Biak Scops-owl Otus beccarii is restricted to the twin islands of Biak-Supiori in Geelvink Bay, Papua (formerly Irian Jaya), Indonesia (Mayr and Meyer de Schauensee 1939, Marshall 1978, Konig et al. 1999, Marks et al. 1999). It is currently listed as Endangered under criterion B1ab(ii,iii,v), on the basis that it has a very small range of <5,000 km2, in which it is restricted to tall lowland forest, which is severely fragmented and continuing to decline. There are very few records of this species and its status is unclear, as it is nocturnal, with poorly-known calls and only recently considered to be a separate species. A survey of the islands in 1973 found only one pair (S. D. Ripley in litt. to Clark and Mikkola 1989), it was not recorded during three visits to Biak in the 1990s (Gibbs 1993, Poulsen and Frolander 1994, Eastwood 1996b). One was heard in and around Biak-Utara Reserve in 1997 (B. Beehler and S. van Balen in litt. 2000) and two were heard one morning in 1995 (M. Van Beirs in litt. 2000).
However, new information suggests that this species may be more common and widespread than previously thought. Visiting birders recently claim to have encountered the species regularly in remnant forest patches in southern Biak (K. D. Bishop in litt. 2012). It has also been suggested that this species is widespread in forested habitats around Biak and Supiori (B. Beehler in litt. 2012). Furthermore, the forested areas in Supiori are continuous and thus, do not appear to be fragmented as once thought (B. Beehler in litt. 2012). If the evidence that the species is more widespread than previous estimates suggest is confirmed, and its Extent of Occurrence (EOO) is <20,000 km2, it is not severely fragmented but is still found at ≤10 locations, and is continuing to decline, this species would warrant downlisting to Vulnerable under criterion B1ab(ii,iii,v). If its global population is still <10,000 mature individuals, and all subpopulations are ≤1,000 mature individuals, this species would qualify for downlisting to Vulnerable under criterion C2a(i). If, however, all mature individuals are in one subpopulation, this species could qualify as Vulnerable under criterion C2a(ii). Should the species approach, but not reach the thresholds for Vulnerable under the range and population size criterion, it would warrant downlisting to Near Threatened.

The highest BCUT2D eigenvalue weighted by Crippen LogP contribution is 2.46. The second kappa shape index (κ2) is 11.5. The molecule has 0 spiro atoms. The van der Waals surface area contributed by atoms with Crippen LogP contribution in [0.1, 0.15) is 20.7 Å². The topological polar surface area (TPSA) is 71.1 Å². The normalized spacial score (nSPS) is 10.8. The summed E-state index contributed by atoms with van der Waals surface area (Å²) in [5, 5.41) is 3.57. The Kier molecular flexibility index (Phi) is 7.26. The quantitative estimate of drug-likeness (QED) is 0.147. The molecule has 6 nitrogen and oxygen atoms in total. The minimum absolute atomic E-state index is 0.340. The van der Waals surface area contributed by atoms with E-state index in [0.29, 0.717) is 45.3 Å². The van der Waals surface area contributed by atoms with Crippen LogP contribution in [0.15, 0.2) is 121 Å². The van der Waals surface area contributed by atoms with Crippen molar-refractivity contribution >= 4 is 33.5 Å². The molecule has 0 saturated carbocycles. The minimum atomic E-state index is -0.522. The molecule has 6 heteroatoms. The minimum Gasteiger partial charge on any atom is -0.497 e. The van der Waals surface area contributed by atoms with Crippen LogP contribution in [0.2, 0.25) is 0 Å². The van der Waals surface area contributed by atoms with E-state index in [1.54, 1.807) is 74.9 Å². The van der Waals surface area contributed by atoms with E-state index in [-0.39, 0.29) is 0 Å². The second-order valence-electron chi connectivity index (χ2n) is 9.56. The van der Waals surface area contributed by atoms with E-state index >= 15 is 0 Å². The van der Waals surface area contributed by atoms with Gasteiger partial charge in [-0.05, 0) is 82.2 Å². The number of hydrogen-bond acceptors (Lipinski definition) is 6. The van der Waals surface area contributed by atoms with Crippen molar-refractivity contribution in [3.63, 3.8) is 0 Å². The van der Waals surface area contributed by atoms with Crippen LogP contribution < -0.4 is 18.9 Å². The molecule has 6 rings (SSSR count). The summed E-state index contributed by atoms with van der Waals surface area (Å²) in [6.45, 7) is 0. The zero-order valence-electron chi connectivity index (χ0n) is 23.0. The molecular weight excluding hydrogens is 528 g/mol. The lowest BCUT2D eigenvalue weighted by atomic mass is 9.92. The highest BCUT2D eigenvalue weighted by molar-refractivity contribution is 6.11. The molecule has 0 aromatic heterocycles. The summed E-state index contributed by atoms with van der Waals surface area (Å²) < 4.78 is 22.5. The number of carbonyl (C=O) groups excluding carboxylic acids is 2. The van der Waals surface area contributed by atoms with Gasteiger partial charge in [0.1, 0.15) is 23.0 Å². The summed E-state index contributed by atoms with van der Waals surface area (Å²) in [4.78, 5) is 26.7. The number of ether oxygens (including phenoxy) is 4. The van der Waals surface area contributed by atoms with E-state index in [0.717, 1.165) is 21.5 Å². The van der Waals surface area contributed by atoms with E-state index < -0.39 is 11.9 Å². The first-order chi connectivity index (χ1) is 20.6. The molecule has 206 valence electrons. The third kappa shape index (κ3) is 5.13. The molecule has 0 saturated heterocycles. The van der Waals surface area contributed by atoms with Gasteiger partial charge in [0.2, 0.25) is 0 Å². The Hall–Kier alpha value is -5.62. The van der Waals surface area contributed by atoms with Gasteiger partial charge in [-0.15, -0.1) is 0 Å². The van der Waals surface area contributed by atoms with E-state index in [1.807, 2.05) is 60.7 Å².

Further information is required on this species’s distribution, habitat requirements, population size and size of the largest subpopulation.
Clark, R. J. and Mikkola, H. (1989) A Preliminary Revision of Threatened and Near-threatened Nocturnal Birds of Prey of the World. Raptors in the Modern World, pp. 371-388. WWGBP: Berlin, London & Paris.
Eastwood, C. (1996) A trip to Irian Jaya. Muruk 8(1): 12-23.
Gibbs, D. (1993) Irian Jaya, Indonesia, 21 January–12 March 1991: a site guide for birdwatchers, with brief notes from 1992.
König, C., Weick, F. and Becking, J.-H. (1999) Owls: a guide to the owls of the world. Pica Press: Robertsbridge, U.K.
Marks, J. S., Cannings, R. J. and Mikkola, H. (1999) Family Strigidae (Typical Owls). In: del Hoyo, J., Elliott, A. and Sargatal, J. (eds.), Handbook of the birds of the world, pp. 76-242. Barcelona, Spain: Lynx Edicions.
Marshall, J. T. (1978) Systematics of smaller Asian night birds based on voice. American Ornithologists’ Union: Kansas.
Mayr, E. and Meyer de Schauensee, R. (1939) Zoological results of the Denison-Crockett Expedition to the south Pacific for the Academy of Natural Sciences of Philadelphia, 1937-1938. Part 1: the birds of the Island of Biak. Proceedings of the Academy of Natural Sciences of Philadelphia 91: 1-37.
Poulsen, B. O. and Frolander, A. (1994) Birding Irian Jaya, Indonesian New Guinea.
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